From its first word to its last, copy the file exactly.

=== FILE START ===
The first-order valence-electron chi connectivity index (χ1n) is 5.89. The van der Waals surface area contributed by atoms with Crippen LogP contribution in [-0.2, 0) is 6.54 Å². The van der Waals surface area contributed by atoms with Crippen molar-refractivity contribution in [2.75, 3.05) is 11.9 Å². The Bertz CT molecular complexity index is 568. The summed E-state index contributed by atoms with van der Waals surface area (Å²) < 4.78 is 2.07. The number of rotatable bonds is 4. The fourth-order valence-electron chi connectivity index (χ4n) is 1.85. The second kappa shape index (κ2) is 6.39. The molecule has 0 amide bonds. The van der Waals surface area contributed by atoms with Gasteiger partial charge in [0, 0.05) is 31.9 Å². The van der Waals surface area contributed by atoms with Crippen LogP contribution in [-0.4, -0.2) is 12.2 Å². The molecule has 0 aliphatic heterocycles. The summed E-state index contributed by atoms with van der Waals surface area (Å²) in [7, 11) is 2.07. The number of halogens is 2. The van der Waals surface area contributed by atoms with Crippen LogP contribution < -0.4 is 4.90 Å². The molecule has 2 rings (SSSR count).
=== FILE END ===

The first-order valence-electron chi connectivity index (χ1n) is 5.89. The van der Waals surface area contributed by atoms with Crippen LogP contribution in [-0.2, 0) is 6.54 Å². The van der Waals surface area contributed by atoms with Crippen molar-refractivity contribution in [2.75, 3.05) is 11.9 Å². The Bertz CT molecular complexity index is 568. The summed E-state index contributed by atoms with van der Waals surface area (Å²) < 4.78 is 2.07. The number of rotatable bonds is 4. The fourth-order valence-electron chi connectivity index (χ4n) is 1.85. The second kappa shape index (κ2) is 6.39. The molecule has 0 amide bonds. The van der Waals surface area contributed by atoms with Gasteiger partial charge in [0, 0.05) is 31.9 Å². The van der Waals surface area contributed by atoms with Crippen LogP contribution in [-0.4, -0.2) is 12.2 Å². The molecule has 0 aliphatic heterocycles. The summed E-state index contributed by atoms with van der Waals surface area (Å²) in [7, 11) is 2.07. The number of halogens is 2. The van der Waals surface area contributed by atoms with Crippen LogP contribution < -0.4 is 4.90 Å². The molecule has 2 rings (SSSR count).